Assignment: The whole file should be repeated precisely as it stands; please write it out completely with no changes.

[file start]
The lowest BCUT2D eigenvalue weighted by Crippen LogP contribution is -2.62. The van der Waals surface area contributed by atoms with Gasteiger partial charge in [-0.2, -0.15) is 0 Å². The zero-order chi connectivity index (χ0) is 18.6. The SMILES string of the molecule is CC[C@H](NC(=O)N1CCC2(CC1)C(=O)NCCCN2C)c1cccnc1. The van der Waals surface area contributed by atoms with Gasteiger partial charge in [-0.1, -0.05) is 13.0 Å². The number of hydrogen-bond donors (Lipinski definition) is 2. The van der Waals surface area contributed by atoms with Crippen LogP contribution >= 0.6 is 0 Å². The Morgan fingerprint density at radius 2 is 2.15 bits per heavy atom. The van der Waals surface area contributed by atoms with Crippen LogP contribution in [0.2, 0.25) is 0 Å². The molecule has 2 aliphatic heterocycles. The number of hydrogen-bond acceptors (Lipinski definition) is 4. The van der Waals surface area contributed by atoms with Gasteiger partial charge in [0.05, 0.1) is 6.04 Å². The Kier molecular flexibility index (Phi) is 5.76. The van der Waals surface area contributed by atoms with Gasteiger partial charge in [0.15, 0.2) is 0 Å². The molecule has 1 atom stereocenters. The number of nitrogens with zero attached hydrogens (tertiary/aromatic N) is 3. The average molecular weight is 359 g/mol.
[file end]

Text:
The lowest BCUT2D eigenvalue weighted by Crippen LogP contribution is -2.62. The van der Waals surface area contributed by atoms with Gasteiger partial charge in [-0.2, -0.15) is 0 Å². The zero-order chi connectivity index (χ0) is 18.6. The SMILES string of the molecule is CC[C@H](NC(=O)N1CCC2(CC1)C(=O)NCCCN2C)c1cccnc1. The van der Waals surface area contributed by atoms with Gasteiger partial charge in [-0.1, -0.05) is 13.0 Å². The number of hydrogen-bond donors (Lipinski definition) is 2. The van der Waals surface area contributed by atoms with Crippen LogP contribution >= 0.6 is 0 Å². The Morgan fingerprint density at radius 2 is 2.15 bits per heavy atom. The van der Waals surface area contributed by atoms with Crippen LogP contribution in [0.2, 0.25) is 0 Å². The molecule has 2 aliphatic heterocycles. The number of hydrogen-bond acceptors (Lipinski definition) is 4. The van der Waals surface area contributed by atoms with Gasteiger partial charge in [0.05, 0.1) is 6.04 Å². The Kier molecular flexibility index (Phi) is 5.76. The van der Waals surface area contributed by atoms with Gasteiger partial charge in [0.15, 0.2) is 0 Å². The molecule has 1 atom stereocenters. The number of nitrogens with zero attached hydrogens (tertiary/aromatic N) is 3. The average molecular weight is 359 g/mol.